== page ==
But thinking you do not understand is just as bad. When I think like that, I am here, and understanding is over there – in that [other person’s] head, or in the past, or in the future. This can be one of the most painful beliefs. It can also be one of the biggest obstacles. We are intimate with It every moment of every day. It is never anywhere else. We experience the perfection of wisdom when we stop looking anywhere else. When the Zen Master comes and challenges us, we answer her in kind. Perhaps we say, “Yes! Buddha caught the pillow!” Perhaps we throw the pillow back. Perhaps we laugh. But the challenge does not send us off in our minds to abstractions or memories, concepts, images, metaphors or teachings. We know the Buddha is nowhere else, and have dropped the self-concern that wonders how “I” relate to Buddha.
Being at home with oneself like that is an immense relief from suffering. We must struggle to understand, unfortunately there are no shortcuts. But what we do in that struggle is exhaust all of our dreams until finally there is no place left to go. Then we see It is something we have understood all along. We just didn’t know what kind of understanding to look for. And a final note – having answered the Zen master’s challenge one day does not mean we will be able to do so the next. This is not an understanding that is of any use to us in the past.
Here though ‘he’ is used; leader maps are pertinent to ‘she’ also to succeed in what he or she chooses. Hence, disclaimer for being a male chauvinist pig. Please read on.
Stories don’t just entertain us–they also teach and inspire us. Here’s how to parse your kids’ bedtime stories for modern leadership advice. Once upon a time…Even now, as adults, there’s something in most of us that perks up and starts to listen when we hear those words. We love stories and stories have always served important functions for us. They bring us together and reinforce our sense of community. They engage, amuse, enthrall, and titillate and they teach throughout history, before most people could read and write, stories, told by firesides and in village gatherings, were the mechanism by which we handed down laws and values, religions and taboos, knowledge and wisdom.
Think of stories as the cultural DNA of a pre-literate society. The stories of a group of people provided a map that, if followed, would guide someone to be a successful member of that group, and over the centuries, some of those maps seem to have transcended culture and geography to offer guidance for being successful humans. This seems especially true for one type of story: The hero’s tale. Joseph Campbell explored this theme in religious mythology with brilliance and depth in his Hero with a Thousand Faces, and I’m indebted to his work. However, in exploring these story maps for clues to the characteristics that define leadership, I looked to more humble sources like folktales and fairy tales of many cultures. Campbell’s work focused on our highest aspirations; what we expect of gods and godlike heroes. I wish to know practicality of how folktales tell us what to look for and accept in those who lead us day-to-day.
Think of folktales as maps of success–how to live as safely and happily as possible, how to avoid making fatal mistakes of belief or action. Until recently in our history, choosing a leader was a life-or-death decision. A good leader could guide you to find food, overcome enemies, and keep peace within the society. A bad leader could lead you into starvation or to death through war or lawlessness, and although the stakes may not be as high today, we’re still wired to accept as leaders only those who line up with our centuries-old map of leadership attributes.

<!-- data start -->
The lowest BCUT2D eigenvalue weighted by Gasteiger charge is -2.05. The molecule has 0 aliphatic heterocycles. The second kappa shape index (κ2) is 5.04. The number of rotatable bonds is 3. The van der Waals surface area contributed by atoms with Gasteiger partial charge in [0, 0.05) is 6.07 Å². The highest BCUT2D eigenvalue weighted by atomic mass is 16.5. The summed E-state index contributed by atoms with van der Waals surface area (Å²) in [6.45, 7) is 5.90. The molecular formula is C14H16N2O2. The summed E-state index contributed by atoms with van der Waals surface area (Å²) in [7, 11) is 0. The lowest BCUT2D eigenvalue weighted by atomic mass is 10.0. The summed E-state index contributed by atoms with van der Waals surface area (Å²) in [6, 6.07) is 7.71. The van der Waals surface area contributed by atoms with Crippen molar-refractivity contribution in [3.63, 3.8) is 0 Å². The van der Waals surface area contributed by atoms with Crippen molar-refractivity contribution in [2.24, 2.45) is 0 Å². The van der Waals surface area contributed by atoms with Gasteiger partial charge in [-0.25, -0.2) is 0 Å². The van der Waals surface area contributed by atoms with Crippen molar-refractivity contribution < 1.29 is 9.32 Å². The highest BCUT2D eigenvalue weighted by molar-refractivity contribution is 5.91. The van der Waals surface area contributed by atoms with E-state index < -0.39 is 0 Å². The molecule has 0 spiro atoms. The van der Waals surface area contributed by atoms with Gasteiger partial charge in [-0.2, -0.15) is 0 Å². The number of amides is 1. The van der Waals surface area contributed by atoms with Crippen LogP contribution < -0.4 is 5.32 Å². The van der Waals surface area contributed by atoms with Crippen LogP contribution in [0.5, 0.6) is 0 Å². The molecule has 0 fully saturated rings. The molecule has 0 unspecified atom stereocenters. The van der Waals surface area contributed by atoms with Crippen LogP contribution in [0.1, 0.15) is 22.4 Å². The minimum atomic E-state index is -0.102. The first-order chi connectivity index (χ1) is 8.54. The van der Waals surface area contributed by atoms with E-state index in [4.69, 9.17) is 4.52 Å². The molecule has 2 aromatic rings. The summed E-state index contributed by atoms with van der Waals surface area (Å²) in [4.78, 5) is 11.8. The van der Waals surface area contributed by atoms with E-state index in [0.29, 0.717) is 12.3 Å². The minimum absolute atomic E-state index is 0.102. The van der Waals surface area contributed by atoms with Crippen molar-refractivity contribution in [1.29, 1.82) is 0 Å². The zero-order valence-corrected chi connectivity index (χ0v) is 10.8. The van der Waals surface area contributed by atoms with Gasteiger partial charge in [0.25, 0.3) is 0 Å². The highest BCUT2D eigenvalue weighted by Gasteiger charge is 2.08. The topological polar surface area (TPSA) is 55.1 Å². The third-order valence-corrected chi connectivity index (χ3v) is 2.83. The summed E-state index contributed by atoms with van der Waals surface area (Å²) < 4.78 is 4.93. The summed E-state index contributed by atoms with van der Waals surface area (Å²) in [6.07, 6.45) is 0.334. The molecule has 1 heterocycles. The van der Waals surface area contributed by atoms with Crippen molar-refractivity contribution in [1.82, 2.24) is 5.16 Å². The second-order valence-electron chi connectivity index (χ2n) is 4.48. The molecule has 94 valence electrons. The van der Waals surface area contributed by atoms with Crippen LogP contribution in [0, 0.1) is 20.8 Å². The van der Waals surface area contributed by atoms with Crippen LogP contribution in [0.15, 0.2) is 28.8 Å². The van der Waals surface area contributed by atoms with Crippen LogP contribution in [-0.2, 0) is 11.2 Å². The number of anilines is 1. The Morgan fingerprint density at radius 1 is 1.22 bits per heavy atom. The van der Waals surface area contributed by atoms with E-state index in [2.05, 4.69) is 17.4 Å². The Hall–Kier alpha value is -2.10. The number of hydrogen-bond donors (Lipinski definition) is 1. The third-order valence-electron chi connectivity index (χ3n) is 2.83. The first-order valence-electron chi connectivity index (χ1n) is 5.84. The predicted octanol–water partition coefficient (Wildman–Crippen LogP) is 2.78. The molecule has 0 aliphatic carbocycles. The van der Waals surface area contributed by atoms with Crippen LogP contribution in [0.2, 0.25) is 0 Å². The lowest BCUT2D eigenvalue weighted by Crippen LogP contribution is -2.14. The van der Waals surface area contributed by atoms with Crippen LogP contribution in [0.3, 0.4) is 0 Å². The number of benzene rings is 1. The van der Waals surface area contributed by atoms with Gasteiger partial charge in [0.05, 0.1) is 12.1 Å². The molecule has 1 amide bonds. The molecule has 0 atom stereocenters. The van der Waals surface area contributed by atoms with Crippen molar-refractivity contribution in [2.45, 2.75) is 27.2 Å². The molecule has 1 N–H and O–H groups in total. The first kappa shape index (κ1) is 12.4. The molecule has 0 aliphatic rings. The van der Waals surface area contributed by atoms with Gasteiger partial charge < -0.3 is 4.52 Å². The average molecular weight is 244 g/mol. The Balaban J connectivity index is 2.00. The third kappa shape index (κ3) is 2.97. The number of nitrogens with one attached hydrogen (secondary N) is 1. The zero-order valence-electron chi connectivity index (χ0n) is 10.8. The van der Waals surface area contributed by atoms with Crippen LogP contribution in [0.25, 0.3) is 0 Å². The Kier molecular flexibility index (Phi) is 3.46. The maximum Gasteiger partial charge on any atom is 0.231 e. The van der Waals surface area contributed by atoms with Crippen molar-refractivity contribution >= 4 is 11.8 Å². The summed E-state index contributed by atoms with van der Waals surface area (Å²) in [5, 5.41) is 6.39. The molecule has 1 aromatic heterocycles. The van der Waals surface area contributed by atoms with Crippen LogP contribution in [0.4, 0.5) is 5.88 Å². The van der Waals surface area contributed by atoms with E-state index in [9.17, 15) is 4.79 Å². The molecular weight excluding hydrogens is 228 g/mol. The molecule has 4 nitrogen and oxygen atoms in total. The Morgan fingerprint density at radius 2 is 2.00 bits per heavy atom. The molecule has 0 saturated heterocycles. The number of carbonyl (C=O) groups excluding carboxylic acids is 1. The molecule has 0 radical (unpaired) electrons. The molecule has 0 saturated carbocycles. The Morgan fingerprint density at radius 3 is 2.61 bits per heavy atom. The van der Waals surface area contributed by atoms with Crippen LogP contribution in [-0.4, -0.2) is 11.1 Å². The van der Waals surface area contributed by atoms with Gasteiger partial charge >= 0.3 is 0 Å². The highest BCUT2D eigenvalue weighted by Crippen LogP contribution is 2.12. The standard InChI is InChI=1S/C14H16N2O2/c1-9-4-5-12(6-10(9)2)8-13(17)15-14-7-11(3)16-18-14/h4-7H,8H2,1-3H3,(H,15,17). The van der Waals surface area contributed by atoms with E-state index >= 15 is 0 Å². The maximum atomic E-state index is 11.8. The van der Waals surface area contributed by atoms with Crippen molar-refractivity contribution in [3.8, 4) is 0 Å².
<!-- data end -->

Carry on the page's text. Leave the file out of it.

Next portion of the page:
By finding and extracting these leader maps, I could learn not only what people look for in leaders; but the corollary of that, what it takes to be the kind of leader whom others would follow. After reading several of leader stories from all over the world, here’s what I see and accept that a leader is farsighted, passionate, courageous, wise, generous, trustworthy.
In leader folktales, the leader-to-be can see beyond his current situation young, poor, despised to his ultimate goal like save his father, win the princess, kill the monster and can express that vision in a compelling and inclusive way, especially to those whose help he needs to achieve it. He can hold to that vision and share it clearly even when others lose sight of it, believe it’s impossible, or ridicule him for trying. He is farsighted.
Moreover, the leader-in-training doesn’t just go through the motions. He is deeply committed to his quest, with his every action is directed toward achieving it. Nothing dissuades him, even the inevitable setbacks and disappointments attendant on any quest. He may not be loud about it, but is relentless. He is passionate.
Throughout the story, he is confronted with difficult situations. He may be afraid and lonely; he may feel like running away, longing for the comfort and safety of home. He often faces situations that are particularly trying for him personally. But he doesn’t turn aside; he doesn’t unlike his brothers or others who attempt the same journey make the safe and easy choices. He doesn’t wimp out and takes the path of least resistance. He is courageous.
He’s not a cardboard action hero, though. His brain is tested, and he must be able to learn from his mistakes. In many versions of the story, he doesn’t initially follow the advice given to him “don’t look back”; “don’t let go”; “don’t touch this or that on your way out” and his mistakes create more complexity and danger. The next time a similar situation arises, though, he behaves differently and succeeds at his task. He doesn’t deny or whine or blame; he improves. He also often comes up with clever solutions to seemingly insoluble problems. Finally, he uses his powers of discrimination to think through difficult choices and arrive at the best and most moral solution, for example, long-term happiness versus current riches; the greater good versus pure self-interest. He is thoughtful, appropriately humble, clear-headed, and curious. He is wise.